Dubern JF, Diggle SP.. Quorum sensing by 2-alkyl-4-quinolones in Pseudomonas aeruginosa and other bacterial species. Mol Biosyst 4: 882-888
Institute of Infection, Immunity & Inflammation, Centre of Biomolecular Sciences, University of Nottingham, Nottingham, United Kingdom. Molecular BioSystems
(Impact Factor: 3.21).
10/2008; 4(9):882-8. DOI: 10.1039/b803796p
Pseudomonas aeruginosa produces the cell-to-cell signal molecule 2-heptyl-3-hydroxy-4-quinolone (The Pseudomonas quinolone signal; PQS), which is integrated within a complicated quorum sensing signaling system. PQS belongs to the family of 2-alkyl-4-quinolones (AQs), which have been previously described for their antimicrobial activities. PQS is synthesized via the pqsABCDE operon which is responsible for generating multiple AQs including 2-heptyl-4-quinolone (HHQ), the immediate PQS precursor. In addition, PQS signaling plays an important role in P. aeruginosa pathogenesis because it regulates the production of diverse virulence factors including elastase, pyocyanin and LecA lectin in addition to affecting biofilm formation. Here, we summarize the most recent findings on the biosynthesis and regulation of PQS and other AQs including the discovery of AQs in other bacterial species.
Available from: Maisem Laabei
- "The ability to cause such a wide array of infections is dependent on the expression of virulence factors (Strateva and Mitov 2011). Virulence factor regulation in P. aeruginosa is achieved through a density-dependent cell-to-cell communication network, involving three main quorum-sensing systems; the las, rhl (Schuster et al. 2013; Smith and Iglewski 2003) and Pseudomonas quinolone signal system (Dubern and Diggle 2008; Pesci et al. 1999). The las and rhl systems are LuxRI homologues, where lasI and rhlI direct synthesis of N-3- oxododecanoylhomoserine lactone (3-oxo-C12-HSL) and Nbutanoylhomoserine lactone (C4-HSL), respectively; these are diffusible signalling molecules which activate their respective DNA binding response regulators, LasR and RhlR, which, in turn, induces the expression of a wide range of genes, approximately 6 % of the genome (Schuster and Greenberg 2006; Schuster et al. 2013; Wagner et al. 2004; Williams et al. 2007). "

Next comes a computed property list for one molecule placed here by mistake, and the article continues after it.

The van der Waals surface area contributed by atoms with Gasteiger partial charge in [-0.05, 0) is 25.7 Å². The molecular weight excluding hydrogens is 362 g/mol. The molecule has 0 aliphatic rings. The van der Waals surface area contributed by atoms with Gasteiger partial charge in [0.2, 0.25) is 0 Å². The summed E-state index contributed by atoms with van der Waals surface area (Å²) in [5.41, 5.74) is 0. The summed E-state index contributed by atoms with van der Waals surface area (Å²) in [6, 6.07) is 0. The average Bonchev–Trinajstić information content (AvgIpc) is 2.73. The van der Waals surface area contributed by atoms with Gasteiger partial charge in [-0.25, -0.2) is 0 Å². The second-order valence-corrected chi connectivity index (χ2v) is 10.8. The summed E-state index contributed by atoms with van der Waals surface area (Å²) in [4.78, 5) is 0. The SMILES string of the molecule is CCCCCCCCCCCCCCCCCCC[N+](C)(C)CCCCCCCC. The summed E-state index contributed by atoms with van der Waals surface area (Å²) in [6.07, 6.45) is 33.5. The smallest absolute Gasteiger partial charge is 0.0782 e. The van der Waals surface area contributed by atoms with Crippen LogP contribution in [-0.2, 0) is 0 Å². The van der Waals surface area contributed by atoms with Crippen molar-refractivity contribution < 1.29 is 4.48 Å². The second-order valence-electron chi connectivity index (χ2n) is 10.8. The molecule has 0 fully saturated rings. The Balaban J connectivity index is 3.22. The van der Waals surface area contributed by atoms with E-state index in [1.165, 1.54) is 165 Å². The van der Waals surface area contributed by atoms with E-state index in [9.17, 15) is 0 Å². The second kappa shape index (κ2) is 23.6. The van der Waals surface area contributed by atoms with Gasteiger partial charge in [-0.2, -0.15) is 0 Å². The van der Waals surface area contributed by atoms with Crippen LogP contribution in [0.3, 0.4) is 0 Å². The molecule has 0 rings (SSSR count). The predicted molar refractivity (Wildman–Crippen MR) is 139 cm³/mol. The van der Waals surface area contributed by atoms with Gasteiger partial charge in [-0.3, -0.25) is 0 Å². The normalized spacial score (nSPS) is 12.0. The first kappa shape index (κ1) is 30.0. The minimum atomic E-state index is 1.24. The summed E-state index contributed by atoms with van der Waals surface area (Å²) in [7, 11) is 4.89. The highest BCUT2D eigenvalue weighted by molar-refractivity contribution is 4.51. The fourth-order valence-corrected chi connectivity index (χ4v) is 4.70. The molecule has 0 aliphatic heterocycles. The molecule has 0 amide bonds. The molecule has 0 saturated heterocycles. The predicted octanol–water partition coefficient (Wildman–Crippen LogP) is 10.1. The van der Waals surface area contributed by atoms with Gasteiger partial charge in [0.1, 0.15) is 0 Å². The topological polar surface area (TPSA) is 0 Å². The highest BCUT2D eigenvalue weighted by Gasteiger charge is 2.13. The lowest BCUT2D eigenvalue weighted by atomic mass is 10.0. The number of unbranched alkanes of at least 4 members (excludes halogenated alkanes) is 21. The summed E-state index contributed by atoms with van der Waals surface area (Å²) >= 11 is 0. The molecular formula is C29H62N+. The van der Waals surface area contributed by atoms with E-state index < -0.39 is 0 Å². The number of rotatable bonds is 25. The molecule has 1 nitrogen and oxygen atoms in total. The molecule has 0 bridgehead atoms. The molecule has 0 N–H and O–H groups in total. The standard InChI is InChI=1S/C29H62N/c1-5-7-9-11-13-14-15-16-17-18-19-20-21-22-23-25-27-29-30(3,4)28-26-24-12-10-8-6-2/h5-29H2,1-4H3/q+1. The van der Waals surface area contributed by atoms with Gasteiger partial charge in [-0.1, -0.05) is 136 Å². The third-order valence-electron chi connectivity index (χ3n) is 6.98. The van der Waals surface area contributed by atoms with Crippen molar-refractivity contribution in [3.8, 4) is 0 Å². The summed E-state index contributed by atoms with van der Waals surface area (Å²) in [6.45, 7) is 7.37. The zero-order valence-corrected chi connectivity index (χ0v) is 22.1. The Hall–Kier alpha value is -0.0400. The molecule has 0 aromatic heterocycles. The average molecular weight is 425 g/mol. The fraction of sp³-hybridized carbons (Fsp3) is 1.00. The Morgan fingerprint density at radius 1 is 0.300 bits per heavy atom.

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ABSTRACT: Rhamnolipids (RLs) are heterogeneous glycolipid molecules that are composed of one or two L-rhamnose sugars and one or two β-hydroxy fatty acids, which can vary in their length and branch size. They are biosurfactants, predominantly produced by Pseudomonas aeruginosa and are important virulence factors, playing a major role in P. aeruginosa pathogenesis. Therefore, a fast, accurate and high-throughput method of detecting such molecules is of real importance. Here, we illustrate the ability to detect RL-producing P. aeruginosa strains with high sensitivity, based on an assay involving phospholipid vesicles encapsulated with a fluorescent dye. This vesicle-lysis assay is confirmed to be solely sensitive to RLs. We illustrate a half maximum concentration for vesicle lysis (EC50) of 40 μM (23.2 μg/mL) using pure commercial RLs and highlight the ability to semi-quantify RLs directly from the culture supernatant, requiring no extra extraction or processing steps or technical expertise. We show that this method is consistent with results from thin-layer chromatography detection and dry weight analysis of RLs but find that the widely used orcinol colorimetric test significantly underestimated RL quantity. Finally, we apply this methodology to compare RL production among strains isolated from either chronic or acute infections. We confirm a positive association between RL production and acute infection isolates (p = 0.0008), highlighting the role of RLs in certain infections.
Applied Microbiology and Biotechnology 06/2014; 98(16). DOI:10.1007/s00253-014-5904-3 · 3.34 Impact Factor
Available from: Dinesh Sriramulu
- "QS consists of a las and rhl N-acyl homoserine lactone system that produces 3-oxo-C12- and C4-homoserine lactones, respectively.24 The third QS 2-alkyl-4-quinolone system produces 2-heptyl-4-quinolone and Pseudomonas quinolone signal.25 These QS systems not only engage in intra-species communication within biofilms, but also affect other species and the host.26P. "